Credit: Didier Baverel/WireImage

The lack of diversity in this year’s Oscar nominees has prompted headlines and a promise for change from the president of the Academy of Motion Picture Arts and Sciences, but Idris Elba says it isn’t just a U.S. problem.

Elba, who was passed over for an Oscar nomination this year for his supporting role in Beasts of No Nation, addressed an audience at Britain’s Parliament on Monday, where he stressed the need for more representation in British film and television roles.

“People in the TV world often aren’t the same as people in the real world. And there’s an even bigger gap between people who make TV, and people who watch TV,” he said. “I should know, I live in the TV world. And although there’s a lot of reality TV, TV hasn’t caught up with reality. Change is coming, but it’s taking its sweet time.”

He also told the politicians that he realized he would have to move to the U.S. after seeing what he called a “glass ceiling” for leading roles in the U.K.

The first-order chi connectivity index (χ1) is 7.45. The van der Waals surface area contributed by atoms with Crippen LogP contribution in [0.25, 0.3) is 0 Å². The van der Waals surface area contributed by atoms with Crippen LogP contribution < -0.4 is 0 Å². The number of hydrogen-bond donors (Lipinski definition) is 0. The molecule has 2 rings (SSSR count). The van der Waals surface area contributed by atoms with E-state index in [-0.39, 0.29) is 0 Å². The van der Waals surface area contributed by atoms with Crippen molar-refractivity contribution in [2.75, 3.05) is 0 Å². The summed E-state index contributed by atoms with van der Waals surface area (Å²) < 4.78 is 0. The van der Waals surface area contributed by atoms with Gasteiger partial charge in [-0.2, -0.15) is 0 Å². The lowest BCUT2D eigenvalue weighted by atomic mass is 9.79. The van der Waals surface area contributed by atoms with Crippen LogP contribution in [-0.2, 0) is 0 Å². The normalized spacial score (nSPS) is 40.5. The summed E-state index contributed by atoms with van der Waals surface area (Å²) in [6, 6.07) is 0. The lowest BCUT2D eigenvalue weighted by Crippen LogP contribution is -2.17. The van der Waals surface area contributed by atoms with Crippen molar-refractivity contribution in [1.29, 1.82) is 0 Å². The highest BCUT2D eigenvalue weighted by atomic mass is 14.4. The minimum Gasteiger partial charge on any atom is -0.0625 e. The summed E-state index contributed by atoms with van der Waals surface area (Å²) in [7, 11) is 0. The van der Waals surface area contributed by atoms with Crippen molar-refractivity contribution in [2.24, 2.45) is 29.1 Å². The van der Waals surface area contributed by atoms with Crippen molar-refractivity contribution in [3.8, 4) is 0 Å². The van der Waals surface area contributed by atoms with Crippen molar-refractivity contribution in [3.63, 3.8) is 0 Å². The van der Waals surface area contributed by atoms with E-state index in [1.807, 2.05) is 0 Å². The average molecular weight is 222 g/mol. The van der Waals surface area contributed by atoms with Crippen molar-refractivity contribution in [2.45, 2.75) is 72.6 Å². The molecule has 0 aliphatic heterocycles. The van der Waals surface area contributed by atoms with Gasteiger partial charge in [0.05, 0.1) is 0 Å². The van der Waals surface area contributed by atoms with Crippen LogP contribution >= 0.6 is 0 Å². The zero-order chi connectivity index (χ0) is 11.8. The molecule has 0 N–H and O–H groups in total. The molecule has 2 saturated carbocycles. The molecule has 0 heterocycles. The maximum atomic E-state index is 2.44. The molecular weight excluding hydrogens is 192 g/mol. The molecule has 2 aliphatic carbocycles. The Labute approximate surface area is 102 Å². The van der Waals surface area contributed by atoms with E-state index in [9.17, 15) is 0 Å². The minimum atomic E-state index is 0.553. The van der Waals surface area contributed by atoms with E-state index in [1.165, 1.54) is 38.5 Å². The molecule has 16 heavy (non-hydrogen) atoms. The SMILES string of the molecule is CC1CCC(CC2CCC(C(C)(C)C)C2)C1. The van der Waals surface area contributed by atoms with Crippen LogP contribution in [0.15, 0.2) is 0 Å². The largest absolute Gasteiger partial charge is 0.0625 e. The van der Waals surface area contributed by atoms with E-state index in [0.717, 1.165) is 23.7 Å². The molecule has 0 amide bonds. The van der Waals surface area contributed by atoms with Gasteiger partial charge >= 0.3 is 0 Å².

“I was busy, I was getting lots of work, but I realized I could only play so many ‘best friends’ or ‘gang leaders.’ I knew I wasn’t going to land a lead role. I knew there wasn’t enough imagination in the industry for me to be seen as a lead,” Elba said. “In other words, if I wanted to star in a British drama like Luther, then I’d have to go to a country like America.”

Elba broke out playing Stringer Bell on HBO’s The Wire before going on to land Luther and other film and television roles.

In his remarks, which the actor called “the most important speech I’ve ever made” in a post on Twitter, he called for British broadcasting to reevaluate the way it worked. “Are black people often playing petty criminals?” he asked. “Are women always playing the love interest or talking about men? Are gay people always stereotyped? Are disabled people hardly ever seen?”


You can read Elba’s full speech here.